Categories of Special Interest
Architectural Artistic Historical Social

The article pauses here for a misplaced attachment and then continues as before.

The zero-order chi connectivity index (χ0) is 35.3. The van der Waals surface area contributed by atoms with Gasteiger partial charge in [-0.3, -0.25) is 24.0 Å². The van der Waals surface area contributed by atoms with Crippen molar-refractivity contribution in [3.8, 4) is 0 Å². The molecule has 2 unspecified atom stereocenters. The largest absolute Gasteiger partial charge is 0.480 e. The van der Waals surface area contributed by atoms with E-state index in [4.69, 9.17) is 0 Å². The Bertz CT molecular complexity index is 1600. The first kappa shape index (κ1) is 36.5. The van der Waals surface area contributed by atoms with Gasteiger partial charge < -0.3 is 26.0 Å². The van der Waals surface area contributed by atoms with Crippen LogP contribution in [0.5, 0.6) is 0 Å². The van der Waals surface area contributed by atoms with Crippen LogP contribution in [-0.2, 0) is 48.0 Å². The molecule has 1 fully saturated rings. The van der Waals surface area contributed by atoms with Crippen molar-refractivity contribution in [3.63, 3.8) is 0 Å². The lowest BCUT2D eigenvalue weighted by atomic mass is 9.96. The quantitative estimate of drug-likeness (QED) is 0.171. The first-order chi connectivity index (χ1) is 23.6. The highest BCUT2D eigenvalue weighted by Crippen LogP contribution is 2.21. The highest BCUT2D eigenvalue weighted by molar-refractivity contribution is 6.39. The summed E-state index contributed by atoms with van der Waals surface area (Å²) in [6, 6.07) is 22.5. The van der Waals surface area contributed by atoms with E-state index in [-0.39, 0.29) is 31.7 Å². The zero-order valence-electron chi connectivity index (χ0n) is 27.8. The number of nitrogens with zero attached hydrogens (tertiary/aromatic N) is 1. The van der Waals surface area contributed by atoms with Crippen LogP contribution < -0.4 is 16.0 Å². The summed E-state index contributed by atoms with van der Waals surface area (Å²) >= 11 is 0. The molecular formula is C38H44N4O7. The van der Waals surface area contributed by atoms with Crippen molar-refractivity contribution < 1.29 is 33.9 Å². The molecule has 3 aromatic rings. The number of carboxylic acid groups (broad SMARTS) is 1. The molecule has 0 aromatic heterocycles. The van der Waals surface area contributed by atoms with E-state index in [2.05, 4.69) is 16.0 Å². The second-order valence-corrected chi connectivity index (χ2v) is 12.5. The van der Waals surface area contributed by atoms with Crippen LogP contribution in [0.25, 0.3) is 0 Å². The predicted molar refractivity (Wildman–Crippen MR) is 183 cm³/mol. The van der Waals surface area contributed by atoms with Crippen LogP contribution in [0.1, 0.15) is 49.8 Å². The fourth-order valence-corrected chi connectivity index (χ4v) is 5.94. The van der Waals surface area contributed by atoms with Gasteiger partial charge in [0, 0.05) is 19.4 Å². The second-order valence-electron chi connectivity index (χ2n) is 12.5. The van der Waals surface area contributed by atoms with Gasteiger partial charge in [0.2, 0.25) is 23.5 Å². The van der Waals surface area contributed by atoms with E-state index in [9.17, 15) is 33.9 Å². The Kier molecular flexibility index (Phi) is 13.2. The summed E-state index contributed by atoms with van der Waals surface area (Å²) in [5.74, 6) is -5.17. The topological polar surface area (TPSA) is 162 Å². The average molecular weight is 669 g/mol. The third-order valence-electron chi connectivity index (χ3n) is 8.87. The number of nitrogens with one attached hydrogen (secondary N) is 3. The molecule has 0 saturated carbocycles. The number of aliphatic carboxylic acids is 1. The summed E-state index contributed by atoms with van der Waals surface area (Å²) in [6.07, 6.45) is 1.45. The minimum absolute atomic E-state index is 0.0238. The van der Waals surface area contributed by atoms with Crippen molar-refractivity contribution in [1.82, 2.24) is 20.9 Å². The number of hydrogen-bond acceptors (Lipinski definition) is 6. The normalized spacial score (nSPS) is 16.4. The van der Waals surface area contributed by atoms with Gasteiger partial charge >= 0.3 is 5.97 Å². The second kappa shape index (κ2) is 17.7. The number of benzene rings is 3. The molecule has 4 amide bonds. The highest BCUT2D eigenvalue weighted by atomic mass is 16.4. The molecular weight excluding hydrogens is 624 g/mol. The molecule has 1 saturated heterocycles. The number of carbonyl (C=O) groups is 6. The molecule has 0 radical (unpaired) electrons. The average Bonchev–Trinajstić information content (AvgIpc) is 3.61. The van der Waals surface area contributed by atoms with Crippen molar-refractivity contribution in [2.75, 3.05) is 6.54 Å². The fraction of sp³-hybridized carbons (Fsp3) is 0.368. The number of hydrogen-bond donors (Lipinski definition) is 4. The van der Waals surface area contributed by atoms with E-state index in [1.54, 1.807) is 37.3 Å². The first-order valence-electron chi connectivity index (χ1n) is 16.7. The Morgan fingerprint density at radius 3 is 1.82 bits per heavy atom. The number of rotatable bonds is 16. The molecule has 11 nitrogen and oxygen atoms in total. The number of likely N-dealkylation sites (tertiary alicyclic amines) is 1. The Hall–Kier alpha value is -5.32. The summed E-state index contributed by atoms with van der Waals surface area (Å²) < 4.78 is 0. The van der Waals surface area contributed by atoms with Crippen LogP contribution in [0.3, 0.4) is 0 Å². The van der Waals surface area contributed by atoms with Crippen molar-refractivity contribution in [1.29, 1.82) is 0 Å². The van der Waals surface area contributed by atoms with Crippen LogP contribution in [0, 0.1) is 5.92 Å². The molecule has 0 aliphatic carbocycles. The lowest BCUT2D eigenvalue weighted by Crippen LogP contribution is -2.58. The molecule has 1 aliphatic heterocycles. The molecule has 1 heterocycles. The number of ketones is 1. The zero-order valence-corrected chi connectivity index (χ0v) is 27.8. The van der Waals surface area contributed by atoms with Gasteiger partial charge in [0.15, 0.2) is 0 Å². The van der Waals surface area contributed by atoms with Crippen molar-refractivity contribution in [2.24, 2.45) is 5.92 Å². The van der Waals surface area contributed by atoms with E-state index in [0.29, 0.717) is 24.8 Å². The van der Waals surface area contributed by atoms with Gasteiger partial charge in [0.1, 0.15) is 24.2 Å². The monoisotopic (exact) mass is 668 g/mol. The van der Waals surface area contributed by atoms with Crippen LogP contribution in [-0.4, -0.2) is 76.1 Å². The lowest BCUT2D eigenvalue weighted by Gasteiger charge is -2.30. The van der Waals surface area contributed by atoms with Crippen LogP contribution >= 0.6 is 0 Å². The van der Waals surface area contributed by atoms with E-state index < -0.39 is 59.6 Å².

In Use As
1780 - 1930